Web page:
Properly loading material onto your conveyor belt can significantly increase the life of the belt. Make sure your facility is using these best practices:
1. Ensure Proper Chute and Skirtboard placement
The chute is the part of the conveyor that places the material on the belt. Skirtboard rubber helps minimize material from spilling at loading and transfer points. Chutes and skirting must be securely fastened to the conveyor structure to reduce the possibility of material spillage in any conveyor application.
- The lower the material must drop from the chute to the conveyor belt, the less damage there will be to the belt covers and carcass.
- If the chute is too low, it can cause an obstruction, preventing material from making its way to the conveyor.
- The chute should never touch the belt, although it is acceptable for the skirting to be in contact with the belt.
- Never use conveyor belt as skirting. The exposed fabric plies trap fines and granular material, resulting in severe abrasion and degradation of the belt top cover.
2. Identify the Proper Loading Zone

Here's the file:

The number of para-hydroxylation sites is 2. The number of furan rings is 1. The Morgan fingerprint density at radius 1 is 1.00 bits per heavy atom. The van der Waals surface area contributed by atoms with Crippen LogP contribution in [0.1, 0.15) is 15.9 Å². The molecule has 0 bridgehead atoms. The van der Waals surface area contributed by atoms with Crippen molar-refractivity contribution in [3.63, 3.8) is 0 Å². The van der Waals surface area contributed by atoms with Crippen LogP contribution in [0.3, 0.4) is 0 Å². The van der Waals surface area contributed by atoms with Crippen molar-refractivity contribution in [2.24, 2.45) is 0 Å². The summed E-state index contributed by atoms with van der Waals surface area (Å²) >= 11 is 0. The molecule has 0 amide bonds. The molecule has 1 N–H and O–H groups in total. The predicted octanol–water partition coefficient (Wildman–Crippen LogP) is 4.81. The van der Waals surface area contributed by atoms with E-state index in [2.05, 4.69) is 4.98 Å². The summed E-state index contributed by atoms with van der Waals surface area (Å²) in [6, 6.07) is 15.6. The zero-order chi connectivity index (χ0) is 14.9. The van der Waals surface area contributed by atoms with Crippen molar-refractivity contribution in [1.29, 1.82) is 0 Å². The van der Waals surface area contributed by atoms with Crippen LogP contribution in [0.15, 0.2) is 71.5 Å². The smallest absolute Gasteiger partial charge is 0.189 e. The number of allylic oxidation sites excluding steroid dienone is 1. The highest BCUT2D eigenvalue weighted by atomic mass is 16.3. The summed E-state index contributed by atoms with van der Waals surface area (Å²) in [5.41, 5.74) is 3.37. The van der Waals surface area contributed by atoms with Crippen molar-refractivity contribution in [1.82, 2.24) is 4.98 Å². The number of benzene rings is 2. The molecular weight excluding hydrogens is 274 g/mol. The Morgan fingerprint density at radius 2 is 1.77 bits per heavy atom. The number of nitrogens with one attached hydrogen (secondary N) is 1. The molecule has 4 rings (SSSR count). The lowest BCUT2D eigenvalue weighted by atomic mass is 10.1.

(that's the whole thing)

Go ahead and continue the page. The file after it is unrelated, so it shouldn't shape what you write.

- The loading zone should be set up past the tail pulley, in a location where the belt is completely troughed to ensure that the material will be centrally loaded.
- The loading zone should also be as flat as possible. Loading on the incline increases vibration when the material contacts the belt – increasing the likelihood of cover abrasion.
Did you know? The abrasiveness of the material and the impact of the load are two of the biggest contributors to shortening the life of your belt.
3. Load Material in the direction of travel
Never load material from the side. This can cause the belt to push into the conveyor structure, causing cover abrasion and edge wear over time.
4. Match load and belt speed
When loading material from one belt onto another, it is important to match the load speed closely to the belt speed. This reduces cover wear, decreases spillage/dust formation and requires less horsepower to move the belt.
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